How to Make Simple Traditional Welshcakes You’ll Love

Today: My favourite recipe for fabulous Welshcakes. They’re traditional, super simple to make and absolutely delicious.

How to Make Fabulous Welshcakes You'll Love - Simple and TraditionalUntil I moved to Cardiff 10 years ago I’d never had a welshcake. Now I adore them! If you haven’t tried one I’d describe them as a cross between a scone and a biscuit but you cook them in a dry pan (or on a ‘stone‘ if you’re very traditional). This gives them that lovely brown top and bottom but with a pale, moist middle. We’re back in England now and although you can pick them up in some supermarkets I just don’t think they can quite measure up to a homemade batch. I’ve taken to making them myself since finding a traditional Welshcakes recipe in The Great British Book of Baking a couple of years ago. I’ve adapted it slightly and it’s very straight forward and easy for the kids to get involved which is always a bonus.

Traditional Welshcakes Recipe

  • 225g self-raising flour
  • a pinch of salt
  • 100g butter (chilled and diced)
  • 75g caster sugar (plus some for dusting at the end)
  • 50g dried fruit (I use sultanas)
  • 1 egg yolk
  • 3tbs milk
  1. Rub the butter into the flour and salt until it looks like crumbs then stir in the sugar and the fruit.
  2. Mix together the egg yolk and the milk and add it to the flour mixture, bringing it together into a dough. It shouldn’t be sticky.
  3. You may need to add a little more milk or flour to get it to the right consistency for rolling (depending mainly on the temperature of your kitchen and your hands).
  4. Roll out the dough on a floured surface to about 1cm think. Cut out the cakes with a round cutter. I get about 18.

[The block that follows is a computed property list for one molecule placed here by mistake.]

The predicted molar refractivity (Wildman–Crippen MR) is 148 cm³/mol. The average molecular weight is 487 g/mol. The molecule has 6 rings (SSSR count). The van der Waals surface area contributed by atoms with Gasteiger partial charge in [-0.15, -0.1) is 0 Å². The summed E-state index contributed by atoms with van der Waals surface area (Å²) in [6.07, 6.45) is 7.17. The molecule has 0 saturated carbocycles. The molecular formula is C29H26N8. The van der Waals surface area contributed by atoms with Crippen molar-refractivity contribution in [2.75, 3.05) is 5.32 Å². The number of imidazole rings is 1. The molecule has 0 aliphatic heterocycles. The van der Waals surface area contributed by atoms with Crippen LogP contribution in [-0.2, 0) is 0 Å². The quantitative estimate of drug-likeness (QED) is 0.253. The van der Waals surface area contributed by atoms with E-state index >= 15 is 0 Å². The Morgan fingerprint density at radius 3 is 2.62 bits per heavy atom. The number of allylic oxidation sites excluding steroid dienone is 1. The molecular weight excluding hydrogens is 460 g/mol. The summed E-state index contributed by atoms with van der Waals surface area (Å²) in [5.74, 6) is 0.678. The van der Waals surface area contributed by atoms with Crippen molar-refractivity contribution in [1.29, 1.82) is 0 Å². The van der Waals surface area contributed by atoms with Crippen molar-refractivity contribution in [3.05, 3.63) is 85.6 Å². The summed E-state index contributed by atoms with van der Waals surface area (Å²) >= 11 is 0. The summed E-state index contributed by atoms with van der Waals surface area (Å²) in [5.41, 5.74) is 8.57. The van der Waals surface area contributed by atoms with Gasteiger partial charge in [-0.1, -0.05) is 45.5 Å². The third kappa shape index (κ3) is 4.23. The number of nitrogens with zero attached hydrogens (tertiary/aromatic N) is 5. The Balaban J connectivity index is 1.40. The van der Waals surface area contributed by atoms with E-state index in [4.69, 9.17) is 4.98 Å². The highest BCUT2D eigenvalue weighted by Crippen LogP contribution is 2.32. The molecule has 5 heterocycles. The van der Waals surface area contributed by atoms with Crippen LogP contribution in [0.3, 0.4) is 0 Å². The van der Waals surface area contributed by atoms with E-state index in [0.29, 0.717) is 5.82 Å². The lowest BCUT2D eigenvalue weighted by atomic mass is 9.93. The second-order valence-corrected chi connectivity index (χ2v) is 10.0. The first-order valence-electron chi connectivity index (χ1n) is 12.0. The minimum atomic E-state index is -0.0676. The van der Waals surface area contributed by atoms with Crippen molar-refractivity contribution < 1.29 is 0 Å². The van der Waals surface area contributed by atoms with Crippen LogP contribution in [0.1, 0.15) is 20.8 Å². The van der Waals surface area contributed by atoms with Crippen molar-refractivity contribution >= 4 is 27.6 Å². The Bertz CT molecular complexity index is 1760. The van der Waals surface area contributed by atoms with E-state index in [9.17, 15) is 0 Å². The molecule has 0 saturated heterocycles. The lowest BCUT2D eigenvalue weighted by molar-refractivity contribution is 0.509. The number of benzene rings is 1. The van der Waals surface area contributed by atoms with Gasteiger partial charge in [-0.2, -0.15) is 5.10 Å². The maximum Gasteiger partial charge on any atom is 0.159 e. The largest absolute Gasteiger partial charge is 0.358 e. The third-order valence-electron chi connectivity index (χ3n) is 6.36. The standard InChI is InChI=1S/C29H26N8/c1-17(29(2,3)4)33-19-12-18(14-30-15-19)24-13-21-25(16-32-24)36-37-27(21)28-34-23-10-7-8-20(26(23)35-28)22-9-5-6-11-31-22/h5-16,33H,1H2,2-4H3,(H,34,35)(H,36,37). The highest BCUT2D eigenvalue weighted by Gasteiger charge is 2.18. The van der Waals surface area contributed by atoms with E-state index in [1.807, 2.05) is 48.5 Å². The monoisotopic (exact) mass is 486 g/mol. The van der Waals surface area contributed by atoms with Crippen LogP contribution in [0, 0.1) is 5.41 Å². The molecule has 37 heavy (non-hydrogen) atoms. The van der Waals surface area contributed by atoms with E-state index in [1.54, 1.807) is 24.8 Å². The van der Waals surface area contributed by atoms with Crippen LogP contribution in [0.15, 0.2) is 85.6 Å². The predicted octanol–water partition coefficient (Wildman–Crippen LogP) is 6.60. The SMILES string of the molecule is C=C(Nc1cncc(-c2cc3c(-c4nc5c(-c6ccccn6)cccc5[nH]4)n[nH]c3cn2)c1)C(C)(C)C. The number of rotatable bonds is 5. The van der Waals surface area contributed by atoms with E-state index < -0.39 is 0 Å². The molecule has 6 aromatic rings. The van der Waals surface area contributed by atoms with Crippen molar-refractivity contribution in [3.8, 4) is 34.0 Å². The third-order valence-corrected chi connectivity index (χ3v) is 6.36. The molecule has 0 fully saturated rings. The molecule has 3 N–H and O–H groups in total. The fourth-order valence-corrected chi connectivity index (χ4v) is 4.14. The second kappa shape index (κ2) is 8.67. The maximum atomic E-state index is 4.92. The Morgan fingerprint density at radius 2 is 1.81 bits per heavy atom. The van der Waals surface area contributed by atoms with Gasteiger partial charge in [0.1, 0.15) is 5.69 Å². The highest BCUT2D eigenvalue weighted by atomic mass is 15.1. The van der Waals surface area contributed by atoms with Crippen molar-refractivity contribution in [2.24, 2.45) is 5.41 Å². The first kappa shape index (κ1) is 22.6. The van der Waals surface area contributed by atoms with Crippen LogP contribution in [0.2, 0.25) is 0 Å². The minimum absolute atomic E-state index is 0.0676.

5. Heat your pan (or stone/griddle) to a medium temperature. You shouldn’t need to grease it as long as it is relatively ‘non-stick’.
  6. Cook the cakes in batches until they are brown on the outside and slightly puffed up. It takes around 2 minutes per side. Don’t try and flip them over too soon as they are quite ‘floppy’ at that stage.
  7. Remove to a plate and let them cool until you can just pick them up. Then dip both sides into a plate of caster sugar to lightly coat them.

They keep for a few days but they a lovely while they are still warm. I don’t know why but these seem particularly appropriate at Easter. If you like to mess with tradition you can add a bit of hot cross bun type spice by adding 1/2 tsp cinnamon, 1/4 tsp mixed spice and 1/4 tsp nutmeg and including a bit of candied peel in your dried fruit.

If you enjoy traditional baking check out Mummy Alarm’s Traditional Tarte Tatin recipe, yum!

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What do you think?

  1. Pingback: 5 ways to keep the kids amused this Easter | Yellow Days

  2. Just made some of these. Not made welshcakes for ages. I’ve never used egg in mine – just milk but did try this time and they taste delicious.
    I so miss my nan’s bakestone though..hers were the best – done on a big thick bakestone that took two people to lift onto the cooker and took 15 mins to warm up!!

  3. About to make these. I grew up eating my great Nan’s Welsh cakes. She was from Bridgend and used a bakestone. They were always delicious and quite light and fluffy. I am on the hunt for the right recipe, this is my sixth attempt to get the taste of nan’s! A storage tip, Nan always wrapped them in a tea towel to cool and stored them in a tin with a slice of bread. Thanks for the recipe 🙂

  4. Pingback: Recipe for traditional welshcakes | LAB

  5. YUMMY

    My son-in-law has Welsh parents – living in QLD. I live in Sydney and have just made these for the first time – they are delicious and my son-in-law thinks I am the best cook in the world. I have tried them with different fruit – sultanas, currents and raisins – they’d were all great. Thankyou.